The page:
THE government will soon provide comprehensive industry and firm level interventions to help increase the country’s export volume under its new Philippine Export Development Plan (PEDP) 2023-2028.
The Department of Trade and Industry (DTI) reported that President Ferdinand R. Marcos Jr. has finally approved the PEDP during a sectoral meeting on Tuesday to help boost the country’s competitiveness in terms of merchandise exports through “development-centric” trade facilitation and right regulation.
“We are a laggard in exports, particularly in the export of goods—those merchandise exports. But we are rather doing better and sometimes can be considered ahead of our neighboring countries in the export of services. Typical examples of these services are those offered by the BPOs [business process outsourcing], the IT-BPM [information technology-business process management] sector,” Trade Secretary Alfredo E. Pascual said in a press briefing.
To help increase merchandise exports, the PEDP aims to help address industry production constraints; develop a strong innovative export ecosystem; and increase the Philippines’s export “mindshare” or brand recognition in the global market.
“The export competitiveness of the Philippines lies in the competitiveness of the firms themselves,” Pascual said.
“We must develop reliable, design-driven, technology-driven, sustainable and forward looking exporters to become or to make the Philippines an agile export powerhouse,” he added.
Among the interventions to be extended by the government to the said establishments are consulting services as well as access to technology and potential buyers from abroad.
Marcos is expected to issue a Memorandum Circular defining the rules of various agencies for the PEDP’s implementation.
The plan will benefit four priority industry clusters, namely industrial machinery and transport; technology, media and telecommunications; health and life sciences cluster; and “modern basic needs of a resilient economy” such as firms engaged in addressing food and energy security.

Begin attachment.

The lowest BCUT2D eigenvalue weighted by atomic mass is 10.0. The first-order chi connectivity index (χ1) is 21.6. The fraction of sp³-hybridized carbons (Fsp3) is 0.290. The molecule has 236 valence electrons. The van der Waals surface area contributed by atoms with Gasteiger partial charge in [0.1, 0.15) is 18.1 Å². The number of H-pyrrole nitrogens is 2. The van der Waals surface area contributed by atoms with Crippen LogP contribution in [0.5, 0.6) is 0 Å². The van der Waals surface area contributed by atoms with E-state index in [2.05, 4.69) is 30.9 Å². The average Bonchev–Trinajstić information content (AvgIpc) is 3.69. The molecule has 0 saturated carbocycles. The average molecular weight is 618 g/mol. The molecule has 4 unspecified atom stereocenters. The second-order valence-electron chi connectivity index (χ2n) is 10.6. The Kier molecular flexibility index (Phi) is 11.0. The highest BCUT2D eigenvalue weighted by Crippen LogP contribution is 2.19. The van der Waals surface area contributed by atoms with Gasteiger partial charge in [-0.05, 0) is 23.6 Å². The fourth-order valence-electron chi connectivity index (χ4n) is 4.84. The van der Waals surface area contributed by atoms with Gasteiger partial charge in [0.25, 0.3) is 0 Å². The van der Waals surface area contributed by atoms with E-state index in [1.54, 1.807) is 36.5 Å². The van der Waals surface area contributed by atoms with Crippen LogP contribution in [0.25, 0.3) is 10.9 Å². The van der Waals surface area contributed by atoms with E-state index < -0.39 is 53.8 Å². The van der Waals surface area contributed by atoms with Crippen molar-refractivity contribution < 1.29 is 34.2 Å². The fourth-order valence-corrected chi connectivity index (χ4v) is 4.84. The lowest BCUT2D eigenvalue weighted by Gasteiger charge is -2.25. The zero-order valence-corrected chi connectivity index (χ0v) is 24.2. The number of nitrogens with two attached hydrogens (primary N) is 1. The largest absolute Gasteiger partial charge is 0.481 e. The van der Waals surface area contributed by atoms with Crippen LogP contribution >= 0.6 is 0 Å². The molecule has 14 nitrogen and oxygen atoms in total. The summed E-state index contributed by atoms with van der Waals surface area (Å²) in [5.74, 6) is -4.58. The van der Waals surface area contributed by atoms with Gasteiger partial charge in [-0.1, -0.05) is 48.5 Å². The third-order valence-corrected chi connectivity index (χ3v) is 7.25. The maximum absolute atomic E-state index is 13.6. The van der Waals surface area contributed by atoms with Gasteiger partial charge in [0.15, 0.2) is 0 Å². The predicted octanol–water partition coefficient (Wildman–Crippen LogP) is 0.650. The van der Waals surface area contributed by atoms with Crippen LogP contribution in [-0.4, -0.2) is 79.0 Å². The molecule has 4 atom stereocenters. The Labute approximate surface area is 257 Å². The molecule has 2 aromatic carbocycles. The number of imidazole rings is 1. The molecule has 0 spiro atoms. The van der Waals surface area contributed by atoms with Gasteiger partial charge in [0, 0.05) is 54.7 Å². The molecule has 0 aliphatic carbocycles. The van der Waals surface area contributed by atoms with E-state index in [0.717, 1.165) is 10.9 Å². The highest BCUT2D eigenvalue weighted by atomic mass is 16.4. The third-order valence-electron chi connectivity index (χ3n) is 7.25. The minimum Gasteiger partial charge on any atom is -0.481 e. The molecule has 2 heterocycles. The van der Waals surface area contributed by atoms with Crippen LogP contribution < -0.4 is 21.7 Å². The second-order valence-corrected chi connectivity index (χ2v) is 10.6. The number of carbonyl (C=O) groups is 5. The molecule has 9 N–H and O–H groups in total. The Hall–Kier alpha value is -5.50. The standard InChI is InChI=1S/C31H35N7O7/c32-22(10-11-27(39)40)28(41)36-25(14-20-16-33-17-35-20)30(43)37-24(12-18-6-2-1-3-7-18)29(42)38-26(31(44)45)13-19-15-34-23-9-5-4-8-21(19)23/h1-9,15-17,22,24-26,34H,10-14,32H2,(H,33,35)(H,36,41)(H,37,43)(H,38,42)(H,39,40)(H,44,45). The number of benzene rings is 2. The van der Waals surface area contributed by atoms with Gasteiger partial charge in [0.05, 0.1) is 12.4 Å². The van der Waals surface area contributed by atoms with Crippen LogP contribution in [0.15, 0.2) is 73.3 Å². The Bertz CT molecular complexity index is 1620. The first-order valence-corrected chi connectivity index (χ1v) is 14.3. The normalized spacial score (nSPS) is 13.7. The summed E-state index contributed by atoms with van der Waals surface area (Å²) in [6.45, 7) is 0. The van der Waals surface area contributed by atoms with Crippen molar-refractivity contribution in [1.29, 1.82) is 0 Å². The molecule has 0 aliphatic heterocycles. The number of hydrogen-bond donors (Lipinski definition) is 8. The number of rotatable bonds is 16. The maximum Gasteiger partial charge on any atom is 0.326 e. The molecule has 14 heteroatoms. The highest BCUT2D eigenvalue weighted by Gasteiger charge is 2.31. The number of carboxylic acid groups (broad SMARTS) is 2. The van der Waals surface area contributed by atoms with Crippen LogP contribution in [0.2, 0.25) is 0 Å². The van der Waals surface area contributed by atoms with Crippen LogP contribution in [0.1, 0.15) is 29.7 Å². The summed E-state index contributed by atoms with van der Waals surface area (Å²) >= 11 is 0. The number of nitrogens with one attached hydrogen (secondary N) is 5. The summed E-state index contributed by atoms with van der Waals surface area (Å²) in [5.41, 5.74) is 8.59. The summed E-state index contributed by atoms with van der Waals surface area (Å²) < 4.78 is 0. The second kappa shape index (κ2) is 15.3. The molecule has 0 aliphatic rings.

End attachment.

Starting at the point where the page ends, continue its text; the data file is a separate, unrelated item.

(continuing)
The covered establishments will be further classified into breakers as well as those in the cresting and ripple stages.
Pascual explained breakers are establishments, which have “broken into the international market” and are already exporting in sizable volume; thus, they need less support from the government.
Companies in the cresting phase are those which have shown “export capability” and have done some transactions with foreign clients. They have the potential to expand their exports with the backing from the government.
These include firms engaged in animation, game and software development.
Ripple stage firms such as those engaged hi-tech industries will receive the most government support since they have the least exposure in the export market.
With the full implementation of the PEDP and additional international trade agreements, DTI aims to significantly increase the country’s exports.
“By promoting investments, facilitating trade and developing key industry clusters, the plan aims to achieve substantial export growth and establish the Philippines as a producer of high value products and services,” Pascual said.
Last month, Pascual said the country has the potential to increase its exports by as much as US$49 billion based on data from the International Trade Center.